Opinion

How Girl Scouts Helped Astronaut Reach for the Stars — and Is Going All In on STEM Education for Girls

By Sylvia Acevedo | December 18, 2017

Photo credit: Education Images/UIG via Getty Images

When I was a little girl in New Mexico, I would stare at the sky, studying the Milky Way, and dream of a future no one in my family could have imagined. Many years later, I was part of the Voyager 2 mission exploring the mysteries and wonders of our solar system.

How did I go from being a kid marveling at the night sky to a NASA rocket scientist and speaker at the Dreamforce technology conference? Simple answer: Girl Scouts.

I first discovered my love for space and passion for science, technology, engineering, and math on a Girl Scouts camping trip. Years later, when I was told “girls like me” didn’t go to college, I remembered the strength, confidence, and resilience I learned from my time as a Girl Scout. In fact, I did go to college — I studied engineering and then worked at NASA, as well as IBM, Apple, and Dell. Girl Scouts helped make my future possible. It offered support and encouragement, and once I had that, I never looked back.

I want that for more girls, because if there’s one thing I’ve learned as an adult and as a Girl Scout, it’s that with the right encouragement, girls are capable of anything. I became an engineer because my Girl Scouts family believed in me and told me I could. We will need more girls to tap into their STEM potential to be leaders in the world and the economy of tomorrow.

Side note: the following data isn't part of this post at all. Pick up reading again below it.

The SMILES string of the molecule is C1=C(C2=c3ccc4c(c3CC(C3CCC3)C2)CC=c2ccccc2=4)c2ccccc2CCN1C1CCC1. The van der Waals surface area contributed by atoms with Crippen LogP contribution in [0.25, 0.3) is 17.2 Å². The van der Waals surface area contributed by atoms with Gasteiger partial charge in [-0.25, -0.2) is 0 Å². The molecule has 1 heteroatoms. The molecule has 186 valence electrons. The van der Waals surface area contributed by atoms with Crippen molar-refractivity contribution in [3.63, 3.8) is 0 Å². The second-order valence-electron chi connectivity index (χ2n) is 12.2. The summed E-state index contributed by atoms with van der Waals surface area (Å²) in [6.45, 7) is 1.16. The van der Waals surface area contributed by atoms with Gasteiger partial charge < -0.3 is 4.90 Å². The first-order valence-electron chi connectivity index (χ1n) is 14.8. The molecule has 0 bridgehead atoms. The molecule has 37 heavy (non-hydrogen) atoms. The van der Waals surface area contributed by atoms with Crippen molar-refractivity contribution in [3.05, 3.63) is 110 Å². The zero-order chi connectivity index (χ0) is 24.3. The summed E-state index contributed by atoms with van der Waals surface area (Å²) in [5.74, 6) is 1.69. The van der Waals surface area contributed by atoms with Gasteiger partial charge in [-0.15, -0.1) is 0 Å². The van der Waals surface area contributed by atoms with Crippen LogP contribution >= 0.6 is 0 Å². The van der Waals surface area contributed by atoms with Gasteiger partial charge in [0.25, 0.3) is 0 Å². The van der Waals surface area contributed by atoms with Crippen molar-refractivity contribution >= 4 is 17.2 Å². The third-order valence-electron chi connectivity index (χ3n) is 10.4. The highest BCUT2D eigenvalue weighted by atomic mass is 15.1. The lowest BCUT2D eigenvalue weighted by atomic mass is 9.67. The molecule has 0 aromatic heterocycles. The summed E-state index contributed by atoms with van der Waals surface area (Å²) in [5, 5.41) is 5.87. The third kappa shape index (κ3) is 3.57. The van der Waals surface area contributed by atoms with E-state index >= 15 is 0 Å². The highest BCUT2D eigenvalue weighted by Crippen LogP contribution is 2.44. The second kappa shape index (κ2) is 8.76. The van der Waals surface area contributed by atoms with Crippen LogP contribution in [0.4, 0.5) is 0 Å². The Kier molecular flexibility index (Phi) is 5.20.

That’s why, last month, we announced the Girl Scout STEM Pledge, challenging CEOs across the country to join us in growing the number of girls in the STEM pipeline by 2.5 million by 2025.

This is not a pledge we make lightly — we are raising $70 million from corporations with a stake in this effort, and we urge the whole tech ecosystem to step up and invest in the women who are the future of their companies.

The girls we impact will include future CEOs, board members, and angel investors. These girls will go on to help fight climate change, develop powerful code, and cure cancer. And who knows — maybe they will even help create a colony on Mars.

My passion for engineering began when I built a rocket as a Girl Scout project, and my passion only grew over time. It wasn’t just about the rocket, of course; it was about learning and applying challenging skills.

That’s what we encourage: taking action, to be a G.I.R.L. — a go-getter, innovator, risk taker, and leader.

At Girl Scouts, we are uniquely equipped to have an impact on girls in STEM. We reach girls in nearly every ZIP code in the country. In communities from the East Coast to the West Coast and in between, we provide the tools and support for girls to reach their full potential and achieve their dreams. But beyond that, Girl Scouts encourages girls to seek ways to help make the world a better place.

Research shows that Girl Scouts are overwhelmingly more likely than non–Girl Scouts to participate in STEM activities (60 percent, versus 35 percent). And 77 percent of Scouts say that because of Girl Scouts, they are considering a career in technology.

Girl Scouts has focused on closing the STEM pipeline gap through girl-centered programming in engineering and coding. We introduced 23 new STEM and outdoor badges this year and are developing programs that focus on cybersecurity, computer science, and space science, working with organizations like Code.org, Palo Alto Networks, SETI Institute, and NASA, on STEM programming for girls from kindergarten through high school. The STEM Pledge includes plans to build regional STEM centers of excellence across the country.

But this is only the beginning. To create gender equity in STEM fields, we must actively encourage girls to pursue their passion and abilities, instilling in them the knowledge that their work is important, challenging, and valuable to their future and to society.

How do I know this approach will work? Yes, we have the research to prove it. But also, because I went from a girl gazing at the planets to a woman helping NASA to explore them. And I am not alone.

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